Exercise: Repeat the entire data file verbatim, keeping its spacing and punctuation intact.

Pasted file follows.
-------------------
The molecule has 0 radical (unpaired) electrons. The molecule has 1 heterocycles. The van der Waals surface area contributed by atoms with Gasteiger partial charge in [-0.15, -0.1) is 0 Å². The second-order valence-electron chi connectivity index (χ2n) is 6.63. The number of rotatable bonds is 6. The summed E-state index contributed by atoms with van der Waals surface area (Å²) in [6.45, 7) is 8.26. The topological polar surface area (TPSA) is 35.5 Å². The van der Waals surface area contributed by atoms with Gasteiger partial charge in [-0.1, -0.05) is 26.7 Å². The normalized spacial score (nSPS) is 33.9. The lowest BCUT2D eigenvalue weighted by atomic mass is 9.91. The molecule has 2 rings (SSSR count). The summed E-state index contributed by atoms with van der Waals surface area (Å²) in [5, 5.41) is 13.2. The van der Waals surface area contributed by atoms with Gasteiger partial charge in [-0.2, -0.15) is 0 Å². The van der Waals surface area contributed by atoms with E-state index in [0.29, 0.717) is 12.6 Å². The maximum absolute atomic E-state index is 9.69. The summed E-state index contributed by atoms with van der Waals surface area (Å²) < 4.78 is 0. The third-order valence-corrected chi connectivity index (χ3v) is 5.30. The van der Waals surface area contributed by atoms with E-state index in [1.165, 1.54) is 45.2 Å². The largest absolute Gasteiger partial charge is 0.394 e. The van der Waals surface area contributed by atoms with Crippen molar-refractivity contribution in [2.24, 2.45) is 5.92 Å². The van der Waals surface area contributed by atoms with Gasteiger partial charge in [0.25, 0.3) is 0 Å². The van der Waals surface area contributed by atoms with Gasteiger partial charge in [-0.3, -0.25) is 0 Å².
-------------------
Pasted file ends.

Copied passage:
The molecule has 0 radical (unpaired) electrons. The molecule has 1 heterocycles. The van der Waals surface area contributed by atoms with Gasteiger partial charge in [-0.15, -0.1) is 0 Å². The second-order valence-electron chi connectivity index (χ2n) is 6.63. The number of rotatable bonds is 6. The summed E-state index contributed by atoms with van der Waals surface area (Å²) in [6.45, 7) is 8.26. The topological polar surface area (TPSA) is 35.5 Å². The van der Waals surface area contributed by atoms with Gasteiger partial charge in [-0.1, -0.05) is 26.7 Å². The normalized spacial score (nSPS) is 33.9. The lowest BCUT2D eigenvalue weighted by atomic mass is 9.91. The molecule has 2 rings (SSSR count). The summed E-state index contributed by atoms with van der Waals surface area (Å²) in [5, 5.41) is 13.2. The van der Waals surface area contributed by atoms with Gasteiger partial charge in [-0.2, -0.15) is 0 Å². The van der Waals surface area contributed by atoms with E-state index in [0.29, 0.717) is 12.6 Å². The maximum absolute atomic E-state index is 9.69. The summed E-state index contributed by atoms with van der Waals surface area (Å²) < 4.78 is 0. The third-order valence-corrected chi connectivity index (χ3v) is 5.30. The van der Waals surface area contributed by atoms with E-state index in [1.165, 1.54) is 45.2 Å². The largest absolute Gasteiger partial charge is 0.394 e. The van der Waals surface area contributed by atoms with Crippen molar-refractivity contribution in [2.24, 2.45) is 5.92 Å². The van der Waals surface area contributed by atoms with Gasteiger partial charge in [0.25, 0.3) is 0 Å². The van der Waals surface area contributed by atoms with Gasteiger partial charge in [-0.3, -0.25) is 0 Å².